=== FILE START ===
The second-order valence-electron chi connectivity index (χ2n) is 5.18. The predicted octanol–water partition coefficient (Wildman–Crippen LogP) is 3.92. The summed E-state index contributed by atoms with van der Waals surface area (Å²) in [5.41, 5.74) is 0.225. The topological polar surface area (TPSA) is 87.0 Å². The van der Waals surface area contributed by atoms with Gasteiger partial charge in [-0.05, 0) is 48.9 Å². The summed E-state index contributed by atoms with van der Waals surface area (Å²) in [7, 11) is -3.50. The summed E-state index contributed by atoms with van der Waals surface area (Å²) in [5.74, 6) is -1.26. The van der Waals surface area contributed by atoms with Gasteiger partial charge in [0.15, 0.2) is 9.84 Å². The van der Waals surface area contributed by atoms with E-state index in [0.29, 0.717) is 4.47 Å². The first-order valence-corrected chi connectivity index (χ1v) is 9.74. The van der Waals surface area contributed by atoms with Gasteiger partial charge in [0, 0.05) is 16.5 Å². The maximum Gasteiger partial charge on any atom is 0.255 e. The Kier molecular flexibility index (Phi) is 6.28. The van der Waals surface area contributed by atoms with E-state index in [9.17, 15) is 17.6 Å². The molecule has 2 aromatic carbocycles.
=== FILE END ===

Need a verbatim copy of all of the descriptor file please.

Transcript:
The second-order valence-electron chi connectivity index (χ2n) is 5.18. The predicted octanol–water partition coefficient (Wildman–Crippen LogP) is 3.92. The summed E-state index contributed by atoms with van der Waals surface area (Å²) in [5.41, 5.74) is 0.225. The topological polar surface area (TPSA) is 87.0 Å². The van der Waals surface area contributed by atoms with Gasteiger partial charge in [-0.05, 0) is 48.9 Å². The summed E-state index contributed by atoms with van der Waals surface area (Å²) in [7, 11) is -3.50. The summed E-state index contributed by atoms with van der Waals surface area (Å²) in [5.74, 6) is -1.26. The van der Waals surface area contributed by atoms with Gasteiger partial charge in [0.15, 0.2) is 9.84 Å². The van der Waals surface area contributed by atoms with E-state index in [0.29, 0.717) is 4.47 Å². The first-order valence-corrected chi connectivity index (χ1v) is 9.74. The van der Waals surface area contributed by atoms with Gasteiger partial charge in [0, 0.05) is 16.5 Å². The maximum Gasteiger partial charge on any atom is 0.255 e. The Kier molecular flexibility index (Phi) is 6.28. The van der Waals surface area contributed by atoms with E-state index in [9.17, 15) is 17.6 Å². The molecule has 2 aromatic carbocycles.